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Mamaroneck Daily Voice serves Larchmont & Mamaroneck
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Vaccinating Won't Hurt, Mamaroneck Fathers Say

MAMARONECK, N.Y. -- Allan Xue's family has read up on the risks and benefits of having children vaccinated and said they haven't come across a good reason not to from their research.

However, some parents believe there are links between the vaccine preservative, thimerosal, and autism.

"There's no solid academic evidence to show that it is related, but people still have their suspicions," said Xue, a Mamaroneck resident whose wife is a doctor. Although Xue and his wife don't feel the need to get the flu shot every year, they agree that vaccinating their son Jonny, 9, was the right decision.

There have been studies conducted by health organizations such as the Centers for Disease Control, the Food and Drug Administration, the Institute of Medicine and the World Health Organization that have failed to show any causal link between the two, however some parents believe there is enough anecdotal evidence to support their concerns.

"I know a lot of people come in fearful of autism, but that connection has been disproven at least 20 times," said Dr. Wendy Proskin, pediatrician at the WestMed Medical Group's Rye and White Plains offices. "It's based on absolute junk science and there's no evidence of that except to disprove it."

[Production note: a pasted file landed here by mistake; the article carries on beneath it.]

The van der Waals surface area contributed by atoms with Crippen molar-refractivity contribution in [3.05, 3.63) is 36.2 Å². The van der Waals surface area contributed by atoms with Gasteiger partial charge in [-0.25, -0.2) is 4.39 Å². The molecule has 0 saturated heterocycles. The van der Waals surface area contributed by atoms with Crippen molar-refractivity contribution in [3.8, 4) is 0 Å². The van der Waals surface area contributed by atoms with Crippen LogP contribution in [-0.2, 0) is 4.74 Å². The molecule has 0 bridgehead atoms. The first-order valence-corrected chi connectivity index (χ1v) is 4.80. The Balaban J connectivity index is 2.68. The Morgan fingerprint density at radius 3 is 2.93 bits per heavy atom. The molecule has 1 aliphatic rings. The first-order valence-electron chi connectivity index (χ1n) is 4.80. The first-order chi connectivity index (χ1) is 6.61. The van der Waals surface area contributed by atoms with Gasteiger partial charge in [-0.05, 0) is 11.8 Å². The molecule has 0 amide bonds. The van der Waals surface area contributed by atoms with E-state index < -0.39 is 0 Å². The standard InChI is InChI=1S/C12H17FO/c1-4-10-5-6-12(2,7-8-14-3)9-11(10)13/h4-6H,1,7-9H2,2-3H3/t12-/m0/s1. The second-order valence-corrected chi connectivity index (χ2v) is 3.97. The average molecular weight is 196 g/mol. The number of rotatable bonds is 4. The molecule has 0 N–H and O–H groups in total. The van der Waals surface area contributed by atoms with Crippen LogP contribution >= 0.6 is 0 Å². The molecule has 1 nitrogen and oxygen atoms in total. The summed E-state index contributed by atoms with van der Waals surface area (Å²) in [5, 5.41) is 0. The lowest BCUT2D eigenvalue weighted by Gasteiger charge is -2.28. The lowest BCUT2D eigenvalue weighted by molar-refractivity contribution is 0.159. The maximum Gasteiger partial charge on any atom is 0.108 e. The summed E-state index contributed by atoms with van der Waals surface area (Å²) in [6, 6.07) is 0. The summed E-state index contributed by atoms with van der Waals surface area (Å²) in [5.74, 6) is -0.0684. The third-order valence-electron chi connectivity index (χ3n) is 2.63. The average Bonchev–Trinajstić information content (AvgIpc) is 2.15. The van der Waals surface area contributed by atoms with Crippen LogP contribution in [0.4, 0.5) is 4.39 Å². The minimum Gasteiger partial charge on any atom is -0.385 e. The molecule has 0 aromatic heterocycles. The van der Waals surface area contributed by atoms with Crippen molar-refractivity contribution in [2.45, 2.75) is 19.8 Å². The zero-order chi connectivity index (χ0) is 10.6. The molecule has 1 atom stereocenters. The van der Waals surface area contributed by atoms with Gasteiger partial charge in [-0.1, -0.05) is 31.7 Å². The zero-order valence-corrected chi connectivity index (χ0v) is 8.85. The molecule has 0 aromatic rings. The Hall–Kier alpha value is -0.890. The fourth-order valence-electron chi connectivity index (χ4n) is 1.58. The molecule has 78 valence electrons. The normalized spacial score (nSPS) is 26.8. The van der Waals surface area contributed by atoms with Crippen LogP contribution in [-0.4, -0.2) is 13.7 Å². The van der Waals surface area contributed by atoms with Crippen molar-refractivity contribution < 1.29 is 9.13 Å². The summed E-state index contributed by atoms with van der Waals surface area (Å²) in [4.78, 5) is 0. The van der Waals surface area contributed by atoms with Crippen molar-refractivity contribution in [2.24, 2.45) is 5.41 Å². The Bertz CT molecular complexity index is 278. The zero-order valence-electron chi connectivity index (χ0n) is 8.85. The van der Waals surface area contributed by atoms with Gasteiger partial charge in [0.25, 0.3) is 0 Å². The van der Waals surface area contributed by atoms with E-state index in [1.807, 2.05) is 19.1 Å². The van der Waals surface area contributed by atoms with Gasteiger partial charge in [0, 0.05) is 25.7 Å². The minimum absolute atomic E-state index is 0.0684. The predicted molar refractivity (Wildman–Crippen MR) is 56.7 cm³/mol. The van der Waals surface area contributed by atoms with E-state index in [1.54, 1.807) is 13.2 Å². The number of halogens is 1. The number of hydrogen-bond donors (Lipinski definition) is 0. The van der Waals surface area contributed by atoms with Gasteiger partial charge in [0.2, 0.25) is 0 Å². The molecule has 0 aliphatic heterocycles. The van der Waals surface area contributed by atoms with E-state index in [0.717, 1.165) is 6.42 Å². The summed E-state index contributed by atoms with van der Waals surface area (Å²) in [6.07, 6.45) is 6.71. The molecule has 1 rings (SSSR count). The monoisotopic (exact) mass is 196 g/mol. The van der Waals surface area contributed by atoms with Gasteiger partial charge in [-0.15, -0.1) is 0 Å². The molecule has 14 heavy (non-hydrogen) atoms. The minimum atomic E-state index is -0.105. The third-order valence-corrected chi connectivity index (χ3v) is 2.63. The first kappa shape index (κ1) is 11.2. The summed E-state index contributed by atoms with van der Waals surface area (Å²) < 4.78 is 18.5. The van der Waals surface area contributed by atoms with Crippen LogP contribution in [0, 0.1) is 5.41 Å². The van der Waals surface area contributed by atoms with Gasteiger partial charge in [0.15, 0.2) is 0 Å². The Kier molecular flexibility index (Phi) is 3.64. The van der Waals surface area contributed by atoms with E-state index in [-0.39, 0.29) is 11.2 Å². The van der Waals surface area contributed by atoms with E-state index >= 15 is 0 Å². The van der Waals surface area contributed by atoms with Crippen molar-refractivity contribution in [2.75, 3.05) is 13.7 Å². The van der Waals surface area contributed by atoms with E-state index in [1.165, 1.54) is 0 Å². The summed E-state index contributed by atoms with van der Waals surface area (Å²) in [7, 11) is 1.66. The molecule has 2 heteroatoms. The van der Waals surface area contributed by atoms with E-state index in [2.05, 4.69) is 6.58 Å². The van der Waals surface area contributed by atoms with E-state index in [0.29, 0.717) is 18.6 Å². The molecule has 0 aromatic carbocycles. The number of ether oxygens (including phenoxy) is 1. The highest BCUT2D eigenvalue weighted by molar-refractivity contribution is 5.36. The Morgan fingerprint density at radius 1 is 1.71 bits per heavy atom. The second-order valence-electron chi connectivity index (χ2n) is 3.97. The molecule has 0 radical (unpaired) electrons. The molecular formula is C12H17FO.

Vaccines, responsible for the control of such infectious scourges as polio, measles, diphtheria, pertussis (whooping cough), rubella (German measles), mumps, tetanus, and Haemophilus influenzae type b (Hib), prevent those diseases in people who receive them, as well as those who come into contact with unvaccinated people.

Vaccinated children develop immunities without suffering from the diseases the vaccines prevent.

"I would be more concerned if he didn't get vaccinated and then got something and died," said Erik Hofmann, a Mamaroneck resident who has had his son Ian, 2, vaccinated.

Vaccines contain the same antigens, or parts of antigens, that cause diseases. However, antigens in vaccines are either killed or greatly weakened so when they are injected into the human body they are not strong enough to produce symptoms of the disease. They are, however, strong enough for the immune system to produce antibodies against them.

A study published late last year by the Centers for Disease Control showed that death rates for 13 diseases preventable by childhood vaccinations are at an all-time low in the United States. However, there have been recent stirrings of some diseases making comebacks with deadly outcomes. Earlier this year California endured the largest whooping cough outbreak in 65 years, sickening almost 9,500 people and killing 10 infants. And so far this year, there have been more cases of measles in the United States than any year since 1996. Forty percent of people who contract the disease need to be hospitalized.

"There's still risks out there that we immunize against," Proskin said. "A lot of people think that all of the things we vaccinate for are ancient history. That's just not true and each child should be protected."

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